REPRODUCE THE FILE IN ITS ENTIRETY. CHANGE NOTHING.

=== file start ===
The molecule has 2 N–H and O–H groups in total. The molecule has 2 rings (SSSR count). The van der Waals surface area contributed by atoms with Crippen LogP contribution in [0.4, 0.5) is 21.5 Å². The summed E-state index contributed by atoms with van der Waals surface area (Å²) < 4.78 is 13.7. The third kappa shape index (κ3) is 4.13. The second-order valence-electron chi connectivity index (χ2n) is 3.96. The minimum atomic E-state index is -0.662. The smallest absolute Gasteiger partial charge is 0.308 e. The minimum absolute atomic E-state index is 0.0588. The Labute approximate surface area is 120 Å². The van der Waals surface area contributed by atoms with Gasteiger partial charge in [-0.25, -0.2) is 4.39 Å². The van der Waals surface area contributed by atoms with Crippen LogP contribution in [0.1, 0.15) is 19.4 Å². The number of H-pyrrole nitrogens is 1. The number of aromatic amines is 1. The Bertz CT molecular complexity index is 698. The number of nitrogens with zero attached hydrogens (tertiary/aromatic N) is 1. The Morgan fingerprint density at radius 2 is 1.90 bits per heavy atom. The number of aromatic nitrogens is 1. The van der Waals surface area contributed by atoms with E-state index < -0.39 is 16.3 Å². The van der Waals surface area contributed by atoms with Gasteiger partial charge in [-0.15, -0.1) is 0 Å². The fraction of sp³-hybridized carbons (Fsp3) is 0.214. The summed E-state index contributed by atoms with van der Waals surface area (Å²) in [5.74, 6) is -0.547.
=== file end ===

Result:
The molecule has 2 N–H and O–H groups in total. The molecule has 2 rings (SSSR count). The van der Waals surface area contributed by atoms with Crippen LogP contribution in [0.4, 0.5) is 21.5 Å². The summed E-state index contributed by atoms with van der Waals surface area (Å²) < 4.78 is 13.7. The third kappa shape index (κ3) is 4.13. The second-order valence-electron chi connectivity index (χ2n) is 3.96. The minimum atomic E-state index is -0.662. The smallest absolute Gasteiger partial charge is 0.308 e. The minimum absolute atomic E-state index is 0.0588. The Labute approximate surface area is 120 Å². The van der Waals surface area contributed by atoms with Gasteiger partial charge in [-0.25, -0.2) is 4.39 Å². The van der Waals surface area contributed by atoms with Crippen LogP contribution in [0.1, 0.15) is 19.4 Å². The number of H-pyrrole nitrogens is 1. The number of aromatic amines is 1. The Bertz CT molecular complexity index is 698. The number of nitrogens with zero attached hydrogens (tertiary/aromatic N) is 1. The Morgan fingerprint density at radius 2 is 1.90 bits per heavy atom. The number of aromatic nitrogens is 1. The van der Waals surface area contributed by atoms with E-state index < -0.39 is 16.3 Å². The van der Waals surface area contributed by atoms with Gasteiger partial charge in [-0.15, -0.1) is 0 Å². The fraction of sp³-hybridized carbons (Fsp3) is 0.214. The summed E-state index contributed by atoms with van der Waals surface area (Å²) in [5.74, 6) is -0.547.